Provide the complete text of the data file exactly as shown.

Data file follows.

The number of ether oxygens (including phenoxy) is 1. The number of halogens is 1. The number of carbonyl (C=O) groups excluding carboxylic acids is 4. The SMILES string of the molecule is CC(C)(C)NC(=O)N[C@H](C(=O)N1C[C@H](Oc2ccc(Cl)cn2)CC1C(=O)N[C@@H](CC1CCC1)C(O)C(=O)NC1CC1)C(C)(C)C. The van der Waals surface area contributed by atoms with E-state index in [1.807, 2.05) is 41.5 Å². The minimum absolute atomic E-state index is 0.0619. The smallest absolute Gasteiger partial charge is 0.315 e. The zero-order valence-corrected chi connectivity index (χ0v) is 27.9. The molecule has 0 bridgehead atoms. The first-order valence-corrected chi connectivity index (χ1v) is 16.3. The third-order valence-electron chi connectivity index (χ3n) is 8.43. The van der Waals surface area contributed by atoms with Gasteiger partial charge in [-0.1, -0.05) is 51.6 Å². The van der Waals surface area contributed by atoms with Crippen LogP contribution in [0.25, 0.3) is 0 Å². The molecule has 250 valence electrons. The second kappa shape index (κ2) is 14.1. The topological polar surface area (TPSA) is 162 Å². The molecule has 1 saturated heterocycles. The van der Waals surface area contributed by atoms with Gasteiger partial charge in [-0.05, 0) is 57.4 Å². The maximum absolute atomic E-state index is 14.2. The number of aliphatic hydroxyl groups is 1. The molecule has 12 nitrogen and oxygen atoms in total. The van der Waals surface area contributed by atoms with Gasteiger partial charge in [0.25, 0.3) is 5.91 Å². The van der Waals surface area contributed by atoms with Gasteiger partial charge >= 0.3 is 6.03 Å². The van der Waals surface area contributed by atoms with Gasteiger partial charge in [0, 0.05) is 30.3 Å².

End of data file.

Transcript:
The number of ether oxygens (including phenoxy) is 1. The number of halogens is 1. The number of carbonyl (C=O) groups excluding carboxylic acids is 4. The SMILES string of the molecule is CC(C)(C)NC(=O)N[C@H](C(=O)N1C[C@H](Oc2ccc(Cl)cn2)CC1C(=O)N[C@@H](CC1CCC1)C(O)C(=O)NC1CC1)C(C)(C)C. The van der Waals surface area contributed by atoms with E-state index in [1.807, 2.05) is 41.5 Å². The minimum absolute atomic E-state index is 0.0619. The smallest absolute Gasteiger partial charge is 0.315 e. The zero-order valence-corrected chi connectivity index (χ0v) is 27.9. The molecule has 0 bridgehead atoms. The first-order valence-corrected chi connectivity index (χ1v) is 16.3. The third-order valence-electron chi connectivity index (χ3n) is 8.43. The van der Waals surface area contributed by atoms with Gasteiger partial charge in [-0.1, -0.05) is 51.6 Å². The van der Waals surface area contributed by atoms with Crippen LogP contribution in [0.25, 0.3) is 0 Å². The molecule has 250 valence electrons. The second kappa shape index (κ2) is 14.1. The topological polar surface area (TPSA) is 162 Å². The molecule has 1 saturated heterocycles. The van der Waals surface area contributed by atoms with Gasteiger partial charge in [-0.05, 0) is 57.4 Å². The maximum absolute atomic E-state index is 14.2. The number of aliphatic hydroxyl groups is 1. The molecule has 12 nitrogen and oxygen atoms in total. The van der Waals surface area contributed by atoms with Gasteiger partial charge in [0.25, 0.3) is 5.91 Å². The van der Waals surface area contributed by atoms with Gasteiger partial charge >= 0.3 is 6.03 Å². The van der Waals surface area contributed by atoms with Gasteiger partial charge in [0, 0.05) is 30.3 Å².